At Envision, our clients are seeing significant dividends from digitising their construction timesheets. The more we talk with a range of project and business stakeholders across the construction industry, the more we’re seeing this as a huge area of improvement potential. Some of the people who influence decisions around technology adoption may not have frontline experience, so we’ve put together this summary of the fundamentals of construction timesheets to help build a baseline of understanding.
Fundamental one: time clocks and attendance records aren’t timesheets
Time clocks and attendance records perform functions like recording when specific people arrive at and leave a site. Depending on the process used, they might record who is on site at all times (ie entry/exit rather than solely clock on/off records). Start and end times generated also may not be the same as a person’s start and end time for payroll (eg you might arrive 15 minutes before your scheduled start from which you will be paid). Timesheets, in contrast, record the quantum of work performed against a specific job/costed activity. They are normally used to drive payroll, as well as job costing and performance reports. Both have distinct roles and, when they are both in use, cross-referencing them is a powerful way to identify errors such as missing timesheets and incorrectly recorded timesheets, and verify actions such as payroll and subcontract payments.
Fundamental two: contract types and delivery models influence need
The approach to capturing time from a contractor’s perspective depends on the contract type and delivery model. Timesheets are generally required for staff, direct workforces, labour hire, and hire plant and labour on day dockets. As an example, if a project’s delivery model is largely subcontract lump sum and schedule of rates, the need for timesheets will likely be basic. However, this may change if a project presents considerable risk exposure to the contractor or client if schedule completion milestones are missed, like on large oil and gas and mining projects where the cost of missed production is high. It’s critical to match timesheet processes, and the level of detail captured, to each project’s contract type and delivery model.
Fundamental three: many stakeholders use timesheet data
After a little digging, it’s amazing to see just how many stakeholders are involved in the timesheeting process and/or who typically uses timesheet data. Some of these include:
- Individual workers – they need a record for payment and a fast, simple process.
- Subcontractors – they need a record of their workers’ time to pay them and submit end-of-month progress claims, and need easy access and reliable records to ensure payment.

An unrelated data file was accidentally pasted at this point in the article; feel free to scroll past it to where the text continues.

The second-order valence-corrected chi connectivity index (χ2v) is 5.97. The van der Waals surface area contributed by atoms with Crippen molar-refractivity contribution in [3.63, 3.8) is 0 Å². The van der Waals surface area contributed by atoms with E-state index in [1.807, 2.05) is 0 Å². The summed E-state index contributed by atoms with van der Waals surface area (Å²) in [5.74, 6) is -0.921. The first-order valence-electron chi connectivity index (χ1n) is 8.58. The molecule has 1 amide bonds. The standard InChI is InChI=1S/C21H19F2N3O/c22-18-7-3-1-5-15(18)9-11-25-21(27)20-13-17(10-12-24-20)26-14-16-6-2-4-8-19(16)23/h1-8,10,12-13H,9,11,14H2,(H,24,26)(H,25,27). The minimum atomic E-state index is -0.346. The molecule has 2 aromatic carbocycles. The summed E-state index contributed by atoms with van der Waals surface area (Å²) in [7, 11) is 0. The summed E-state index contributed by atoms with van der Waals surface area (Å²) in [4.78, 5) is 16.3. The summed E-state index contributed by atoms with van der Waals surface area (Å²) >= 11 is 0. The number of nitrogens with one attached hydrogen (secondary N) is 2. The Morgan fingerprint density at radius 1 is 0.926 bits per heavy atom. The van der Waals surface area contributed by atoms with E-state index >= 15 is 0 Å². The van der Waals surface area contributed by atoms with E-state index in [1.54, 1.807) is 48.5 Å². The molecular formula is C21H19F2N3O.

- Supervisors – they need to check and approve hours worked, ensure costs are allocated to the right activities, get feedback on their team’s performance, maximise their field time to keep their project on track, ensure their people get paid and avoid IR issues…and the timesheet process needs to be fast and simple.
- Engineers – they approve the allocation of costs to the right activities, monitor performance across their scope and forecast job costs based on past performance and forward projections.
- Project managers – they monitor scope performance, ask questions on exceptions and guide corrective actions to keep their project on track.
- Payroll – they track leave, and pay staff and workforce their entitlements and allowances.
- Contracts administrators – they verify subcontractor progress claims, approve appropriate payments and determine accrued costs that haven’t yet hit the finance system.
- CFO – they need accountability and certainty around who is getting paid what, and they need an appropriate audit trail to drive verification and responsibility.
- HSE – they track safety exposure hours worked and safety performance statistics.
- Commercial – they require quantified and verified records to substantiate claims for variations and extensions of time.
- Project controls – they require quantified records for performance reporting.
- Estimators – they require quantified records of time required to perform various activities for comparison against estimating norms to improve competitive estimating on future jobs.
With these fundamentals in mind, manual processes present major risks to projects and leak a significant amount of value (either lost time to perform value-adding tasks or avoidable costs etc). Here is the core difference between typical manual processes and digital processes.
A typical manual process
A typical digital process
In reality, while the digital process sounds simple, the devil is in the detail. Paper seems very forgiving, with minimal validation rules and a human to interpret records. It is also infinitely flexible as it can be routed through different hands to record and extract data. And it seems easy and fast in the first instance. Successful adoption of a digital process requires solid upfront thinking and a simple, intuitive solution that is fast for all stakeholders to use. Then it can remove the need for duplicate timesheet records held in disconnected systems by those diverse stakeholders. We’ll share more on considerations for selecting digital construction timesheet solutions soon.
If you’ve moved from manual, paper-based timesheets to digital ones, we’d love to hear about your experiences. If you’re intrigued, we suggest you map your own process as you might be surprised at the admin waste and data delay waste for all of those stakeholders involved. And please get in touch if you’d like to know more about our offer in digital construction timesheets.